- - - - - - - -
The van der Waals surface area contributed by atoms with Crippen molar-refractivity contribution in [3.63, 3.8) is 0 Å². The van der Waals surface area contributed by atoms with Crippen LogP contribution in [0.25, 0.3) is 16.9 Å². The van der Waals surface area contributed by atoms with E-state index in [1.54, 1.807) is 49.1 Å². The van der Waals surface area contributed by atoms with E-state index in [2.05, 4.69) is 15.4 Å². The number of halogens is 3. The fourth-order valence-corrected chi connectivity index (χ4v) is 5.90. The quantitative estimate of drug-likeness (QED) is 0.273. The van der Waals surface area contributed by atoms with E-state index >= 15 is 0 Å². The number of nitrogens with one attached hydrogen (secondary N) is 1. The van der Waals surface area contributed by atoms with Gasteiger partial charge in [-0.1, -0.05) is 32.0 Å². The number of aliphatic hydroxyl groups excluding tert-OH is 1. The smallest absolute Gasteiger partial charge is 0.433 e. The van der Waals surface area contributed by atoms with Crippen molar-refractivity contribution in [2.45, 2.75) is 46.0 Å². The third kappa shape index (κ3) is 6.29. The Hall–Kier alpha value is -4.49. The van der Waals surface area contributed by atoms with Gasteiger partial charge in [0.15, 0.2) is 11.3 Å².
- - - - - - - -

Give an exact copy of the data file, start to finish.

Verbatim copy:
The van der Waals surface area contributed by atoms with Crippen molar-refractivity contribution in [3.63, 3.8) is 0 Å². The van der Waals surface area contributed by atoms with Crippen LogP contribution in [0.25, 0.3) is 16.9 Å². The van der Waals surface area contributed by atoms with E-state index in [1.54, 1.807) is 49.1 Å². The van der Waals surface area contributed by atoms with E-state index in [2.05, 4.69) is 15.4 Å². The number of halogens is 3. The fourth-order valence-corrected chi connectivity index (χ4v) is 5.90. The quantitative estimate of drug-likeness (QED) is 0.273. The van der Waals surface area contributed by atoms with E-state index >= 15 is 0 Å². The number of nitrogens with one attached hydrogen (secondary N) is 1. The van der Waals surface area contributed by atoms with Gasteiger partial charge in [-0.1, -0.05) is 32.0 Å². The number of aliphatic hydroxyl groups excluding tert-OH is 1. The smallest absolute Gasteiger partial charge is 0.433 e. The van der Waals surface area contributed by atoms with Crippen molar-refractivity contribution in [2.45, 2.75) is 46.0 Å². The third kappa shape index (κ3) is 6.29. The Hall–Kier alpha value is -4.49. The van der Waals surface area contributed by atoms with Gasteiger partial charge in [0.15, 0.2) is 11.3 Å².